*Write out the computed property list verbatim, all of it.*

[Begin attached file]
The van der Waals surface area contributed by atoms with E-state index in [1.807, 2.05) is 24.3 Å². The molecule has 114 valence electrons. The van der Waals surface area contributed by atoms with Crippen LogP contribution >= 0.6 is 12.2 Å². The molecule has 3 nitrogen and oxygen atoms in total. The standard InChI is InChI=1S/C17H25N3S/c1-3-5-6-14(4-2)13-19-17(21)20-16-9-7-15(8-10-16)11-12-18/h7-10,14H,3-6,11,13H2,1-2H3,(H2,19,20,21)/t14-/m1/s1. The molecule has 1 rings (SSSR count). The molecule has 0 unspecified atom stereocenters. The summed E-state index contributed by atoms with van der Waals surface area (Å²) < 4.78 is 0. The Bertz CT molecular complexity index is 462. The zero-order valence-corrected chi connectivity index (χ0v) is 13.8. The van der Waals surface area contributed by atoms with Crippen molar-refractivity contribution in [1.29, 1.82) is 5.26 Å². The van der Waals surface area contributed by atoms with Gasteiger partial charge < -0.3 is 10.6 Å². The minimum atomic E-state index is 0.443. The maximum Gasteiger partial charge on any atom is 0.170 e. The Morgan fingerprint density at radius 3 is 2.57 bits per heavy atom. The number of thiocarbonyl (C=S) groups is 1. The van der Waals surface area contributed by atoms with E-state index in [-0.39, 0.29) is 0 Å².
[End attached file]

The van der Waals surface area contributed by atoms with E-state index in [1.807, 2.05) is 24.3 Å². The molecule has 114 valence electrons. The van der Waals surface area contributed by atoms with Crippen LogP contribution >= 0.6 is 12.2 Å². The molecule has 3 nitrogen and oxygen atoms in total. The standard InChI is InChI=1S/C17H25N3S/c1-3-5-6-14(4-2)13-19-17(21)20-16-9-7-15(8-10-16)11-12-18/h7-10,14H,3-6,11,13H2,1-2H3,(H2,19,20,21)/t14-/m1/s1. The molecule has 1 rings (SSSR count). The molecule has 0 unspecified atom stereocenters. The summed E-state index contributed by atoms with van der Waals surface area (Å²) < 4.78 is 0. The Bertz CT molecular complexity index is 462. The zero-order valence-corrected chi connectivity index (χ0v) is 13.8. The van der Waals surface area contributed by atoms with Crippen molar-refractivity contribution in [1.29, 1.82) is 5.26 Å². The van der Waals surface area contributed by atoms with Gasteiger partial charge < -0.3 is 10.6 Å². The minimum atomic E-state index is 0.443. The maximum Gasteiger partial charge on any atom is 0.170 e. The Morgan fingerprint density at radius 3 is 2.57 bits per heavy atom. The number of thiocarbonyl (C=S) groups is 1. The van der Waals surface area contributed by atoms with E-state index in [-0.39, 0.29) is 0 Å².